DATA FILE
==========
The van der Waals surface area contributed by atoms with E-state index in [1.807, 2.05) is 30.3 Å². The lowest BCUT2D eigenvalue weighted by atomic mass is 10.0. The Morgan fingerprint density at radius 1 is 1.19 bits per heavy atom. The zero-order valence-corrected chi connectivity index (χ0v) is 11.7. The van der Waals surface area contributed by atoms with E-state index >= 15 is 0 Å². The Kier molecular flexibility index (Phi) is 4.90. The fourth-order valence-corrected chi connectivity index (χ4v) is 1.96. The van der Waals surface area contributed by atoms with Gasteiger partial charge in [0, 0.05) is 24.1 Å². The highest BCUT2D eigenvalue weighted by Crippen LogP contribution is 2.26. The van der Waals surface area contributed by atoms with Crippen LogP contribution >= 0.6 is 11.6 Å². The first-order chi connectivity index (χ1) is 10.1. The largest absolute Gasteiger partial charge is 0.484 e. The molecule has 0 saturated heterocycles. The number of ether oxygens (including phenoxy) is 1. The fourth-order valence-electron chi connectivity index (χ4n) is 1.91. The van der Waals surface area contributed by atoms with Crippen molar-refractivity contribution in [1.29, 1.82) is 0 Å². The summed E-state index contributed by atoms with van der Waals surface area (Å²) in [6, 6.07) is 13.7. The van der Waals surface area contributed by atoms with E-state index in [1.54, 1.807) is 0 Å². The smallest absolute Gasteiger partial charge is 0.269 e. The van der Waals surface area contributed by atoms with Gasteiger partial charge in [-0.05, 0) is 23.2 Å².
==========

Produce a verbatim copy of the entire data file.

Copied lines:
The van der Waals surface area contributed by atoms with E-state index in [1.807, 2.05) is 30.3 Å². The lowest BCUT2D eigenvalue weighted by atomic mass is 10.0. The Morgan fingerprint density at radius 1 is 1.19 bits per heavy atom. The zero-order valence-corrected chi connectivity index (χ0v) is 11.7. The van der Waals surface area contributed by atoms with E-state index >= 15 is 0 Å². The Kier molecular flexibility index (Phi) is 4.90. The fourth-order valence-corrected chi connectivity index (χ4v) is 1.96. The van der Waals surface area contributed by atoms with Gasteiger partial charge in [0, 0.05) is 24.1 Å². The highest BCUT2D eigenvalue weighted by Crippen LogP contribution is 2.26. The van der Waals surface area contributed by atoms with Crippen LogP contribution >= 0.6 is 11.6 Å². The first-order chi connectivity index (χ1) is 10.1. The largest absolute Gasteiger partial charge is 0.484 e. The molecule has 0 saturated heterocycles. The number of ether oxygens (including phenoxy) is 1. The fourth-order valence-electron chi connectivity index (χ4n) is 1.91. The van der Waals surface area contributed by atoms with Crippen molar-refractivity contribution in [1.29, 1.82) is 0 Å². The summed E-state index contributed by atoms with van der Waals surface area (Å²) in [6, 6.07) is 13.7. The van der Waals surface area contributed by atoms with E-state index in [1.54, 1.807) is 0 Å². The smallest absolute Gasteiger partial charge is 0.269 e. The van der Waals surface area contributed by atoms with Gasteiger partial charge in [-0.05, 0) is 23.2 Å².